Sunday, February 10, 2013

The Throughline

After much of the extensive pausing that has graced the walls of this blog over the last year-plus, it has nagged me what it is that binds a majority of my writeups/reviews. Considering it as some mildly consistent body of work comprised of hours upon hours of grinding through whatever thoughts were found floating about in need of some manner of home, while discomforting in some respects, also deserves examination if even for a moment. Which is hopefully why these words are coming out in rapid succession this morning, at the beginning of the year of the Water Snake. Perhaps with some calm resolve, this could help clear up the fog of so many recent breaks. While real life has taken a significant point in matters, it hasn't been without thinking endlessly about what topics make for good editorial, be them here, or at AD, or any number of places. Daily schedules notwithstanding, it is also about finding something new to consider, even if the subject itself has been adequately written about elsewhere. So where does the Kaijyu seek out its own brand of thought?

Likely within an insufferable need to clear the air between fan behavior and an awareness of more grounded social context. And while none of it is entirely successful, it does feel very much like a common denominator that binds even the most gonzo peek at a bloody post-tokusatsu tribute. Which is also why the occasional darker than average piece of horror or doc comes my way and has to attain some manner of coverage here. Even the more obvious multiplex experience can carry with it some manner of social challenge that the average crowd might consider in between the opulent production value and explosive sound mix. One of the bigger things that film school helped me understand was that everything created is equally capable of coming through with something that is beyond the often extraordinary trappings we are sold into watching it for. Ostensibly it's just looking out for some semblance of the personal that could transcend the package. When novelty wears off, especially in a media climate such as now, one may find it important to seek out just what it is that draws them to certain works. What does one walk away from them with? What did it help us consider? What is it to be truly entertained?

And it these thoughts continue through at places like Anime Diet, where the occasional cartoon review, or look back at fandoms of days past reside. Attempting to sum up feelings about a medium that has meant so much to me since childhood remains a challenging and occasionally rewarding part of my online life. And its also hard to imagine a medium more telling of a culture and its social nuances than anime, so there is often a wealth to be mined by looking at the trajectory it has granted itself in half a century. And like anything else, it is riddled with a need to make a quick yen, but it also has within it, the power to encapsulate a time and attitude like few other forms of art. Its often visceral nature is not unlike varying types of rock music from folk to punk to sheer noise. And whether or not we acknowledge such a thing, it never ceases to raise an eyebrow or two, or jolt someone into a soap-box-stepping frenzy. And it cannot merely by a reflection of the fans themselves so much as the work that helped illuminate these feelings that were brewing under that surface in the first place. "Just look at that passion all over those walls" It's a visceral, occasionally beautiful kind of love that is hard for some to see the value in, but still deserves some much needed examining from the ground floor.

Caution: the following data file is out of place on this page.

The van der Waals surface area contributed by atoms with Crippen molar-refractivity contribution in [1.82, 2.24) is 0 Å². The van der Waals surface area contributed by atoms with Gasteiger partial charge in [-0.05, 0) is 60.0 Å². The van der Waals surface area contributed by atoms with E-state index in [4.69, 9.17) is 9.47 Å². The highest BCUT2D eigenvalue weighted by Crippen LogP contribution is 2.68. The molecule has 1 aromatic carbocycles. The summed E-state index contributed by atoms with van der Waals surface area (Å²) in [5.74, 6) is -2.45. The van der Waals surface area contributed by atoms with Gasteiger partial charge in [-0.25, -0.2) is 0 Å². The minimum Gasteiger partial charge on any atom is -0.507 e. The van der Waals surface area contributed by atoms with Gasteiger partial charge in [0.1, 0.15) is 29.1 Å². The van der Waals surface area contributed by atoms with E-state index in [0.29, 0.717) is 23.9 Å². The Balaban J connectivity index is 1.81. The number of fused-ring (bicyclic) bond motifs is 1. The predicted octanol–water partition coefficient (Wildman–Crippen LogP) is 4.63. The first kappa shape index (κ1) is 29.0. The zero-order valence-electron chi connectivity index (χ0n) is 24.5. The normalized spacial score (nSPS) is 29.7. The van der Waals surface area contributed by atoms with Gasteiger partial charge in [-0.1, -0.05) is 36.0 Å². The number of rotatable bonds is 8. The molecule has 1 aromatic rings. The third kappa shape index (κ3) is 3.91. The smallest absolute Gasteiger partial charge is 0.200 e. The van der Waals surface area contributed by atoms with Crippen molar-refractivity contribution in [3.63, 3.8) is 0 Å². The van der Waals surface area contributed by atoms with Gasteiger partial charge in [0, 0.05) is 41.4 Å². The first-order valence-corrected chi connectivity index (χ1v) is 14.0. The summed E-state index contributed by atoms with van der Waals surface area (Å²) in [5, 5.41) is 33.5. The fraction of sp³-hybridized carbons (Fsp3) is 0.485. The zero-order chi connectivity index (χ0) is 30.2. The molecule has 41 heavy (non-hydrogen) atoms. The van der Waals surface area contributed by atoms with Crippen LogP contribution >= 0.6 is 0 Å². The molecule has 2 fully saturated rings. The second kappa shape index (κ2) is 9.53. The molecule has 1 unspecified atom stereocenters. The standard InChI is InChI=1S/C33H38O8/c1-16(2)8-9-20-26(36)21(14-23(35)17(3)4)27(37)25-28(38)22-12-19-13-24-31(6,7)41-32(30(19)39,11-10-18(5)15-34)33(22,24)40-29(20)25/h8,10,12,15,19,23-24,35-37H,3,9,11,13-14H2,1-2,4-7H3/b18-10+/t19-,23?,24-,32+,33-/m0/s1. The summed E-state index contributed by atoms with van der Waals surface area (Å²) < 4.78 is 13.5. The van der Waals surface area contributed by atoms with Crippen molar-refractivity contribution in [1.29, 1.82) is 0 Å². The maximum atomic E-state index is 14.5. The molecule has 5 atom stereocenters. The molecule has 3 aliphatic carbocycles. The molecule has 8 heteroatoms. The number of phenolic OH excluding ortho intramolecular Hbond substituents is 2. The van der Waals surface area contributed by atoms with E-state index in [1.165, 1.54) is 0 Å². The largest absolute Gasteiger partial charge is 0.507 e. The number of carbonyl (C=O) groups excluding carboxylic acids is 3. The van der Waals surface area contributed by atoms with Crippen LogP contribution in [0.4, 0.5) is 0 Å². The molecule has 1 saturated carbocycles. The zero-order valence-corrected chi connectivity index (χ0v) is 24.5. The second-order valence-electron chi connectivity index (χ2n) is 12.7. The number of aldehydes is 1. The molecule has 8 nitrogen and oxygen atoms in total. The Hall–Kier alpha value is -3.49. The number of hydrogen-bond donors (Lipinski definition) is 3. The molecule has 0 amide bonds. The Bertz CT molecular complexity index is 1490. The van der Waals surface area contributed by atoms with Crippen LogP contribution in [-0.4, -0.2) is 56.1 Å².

So what it all comes together as, perhaps is best summed up as a multi-tentacled means of figuring out where one goes after the flaming fanboy begins to cool down. Where one can truly roost, and still appreciate the past whilst looking heartily toward the future. It can just as easily be magical as it could be gritty, horrific as it could be gorgeous, honest as it is bugnuts crazy. It isn't nearly as tonally schizophrenic as one might have imagined. After all, it is imperative that a wanderer seek themselves whilst being lost. It isn't easy to chart a map without a north star, or a compass, but the work brought forth by the challenge makes it all worth while. We are all visitors, and it remains to be seen how many choose to remain as tourists. So there is indeed value in staking out all possible hidden paths. The magic is in knowing where these paths intersect.

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